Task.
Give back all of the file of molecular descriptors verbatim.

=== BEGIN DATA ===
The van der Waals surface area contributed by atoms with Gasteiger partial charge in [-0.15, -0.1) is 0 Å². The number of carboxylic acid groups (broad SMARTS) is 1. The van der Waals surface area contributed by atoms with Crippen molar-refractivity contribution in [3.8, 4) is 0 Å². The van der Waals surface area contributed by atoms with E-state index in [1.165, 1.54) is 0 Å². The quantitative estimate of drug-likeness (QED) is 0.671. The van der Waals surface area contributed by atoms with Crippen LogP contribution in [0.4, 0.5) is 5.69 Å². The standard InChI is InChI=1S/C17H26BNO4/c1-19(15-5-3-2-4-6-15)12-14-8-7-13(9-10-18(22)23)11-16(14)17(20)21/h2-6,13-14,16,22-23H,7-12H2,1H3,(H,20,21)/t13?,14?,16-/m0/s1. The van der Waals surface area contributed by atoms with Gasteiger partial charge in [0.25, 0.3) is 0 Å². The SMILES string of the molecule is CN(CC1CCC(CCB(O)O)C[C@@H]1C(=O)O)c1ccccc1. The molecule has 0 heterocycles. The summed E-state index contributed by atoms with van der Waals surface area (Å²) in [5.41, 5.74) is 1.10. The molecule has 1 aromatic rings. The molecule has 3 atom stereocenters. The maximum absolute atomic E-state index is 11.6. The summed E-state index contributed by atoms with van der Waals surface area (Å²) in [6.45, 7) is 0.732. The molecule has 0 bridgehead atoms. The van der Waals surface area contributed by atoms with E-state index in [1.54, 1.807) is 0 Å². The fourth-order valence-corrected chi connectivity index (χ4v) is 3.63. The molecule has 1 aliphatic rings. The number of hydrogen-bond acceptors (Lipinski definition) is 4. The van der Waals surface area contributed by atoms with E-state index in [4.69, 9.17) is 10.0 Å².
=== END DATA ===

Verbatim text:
The van der Waals surface area contributed by atoms with Gasteiger partial charge in [-0.15, -0.1) is 0 Å². The number of carboxylic acid groups (broad SMARTS) is 1. The van der Waals surface area contributed by atoms with Crippen molar-refractivity contribution in [3.8, 4) is 0 Å². The van der Waals surface area contributed by atoms with E-state index in [1.165, 1.54) is 0 Å². The quantitative estimate of drug-likeness (QED) is 0.671. The van der Waals surface area contributed by atoms with Crippen LogP contribution in [0.4, 0.5) is 5.69 Å². The standard InChI is InChI=1S/C17H26BNO4/c1-19(15-5-3-2-4-6-15)12-14-8-7-13(9-10-18(22)23)11-16(14)17(20)21/h2-6,13-14,16,22-23H,7-12H2,1H3,(H,20,21)/t13?,14?,16-/m0/s1. The van der Waals surface area contributed by atoms with Gasteiger partial charge in [0.25, 0.3) is 0 Å². The SMILES string of the molecule is CN(CC1CCC(CCB(O)O)C[C@@H]1C(=O)O)c1ccccc1. The molecule has 0 heterocycles. The summed E-state index contributed by atoms with van der Waals surface area (Å²) in [5.41, 5.74) is 1.10. The molecule has 1 aromatic rings. The molecule has 3 atom stereocenters. The maximum absolute atomic E-state index is 11.6. The summed E-state index contributed by atoms with van der Waals surface area (Å²) in [6.45, 7) is 0.732. The molecule has 0 bridgehead atoms. The van der Waals surface area contributed by atoms with E-state index in [1.54, 1.807) is 0 Å². The fourth-order valence-corrected chi connectivity index (χ4v) is 3.63. The molecule has 1 aliphatic rings. The number of hydrogen-bond acceptors (Lipinski definition) is 4. The van der Waals surface area contributed by atoms with E-state index in [4.69, 9.17) is 10.0 Å².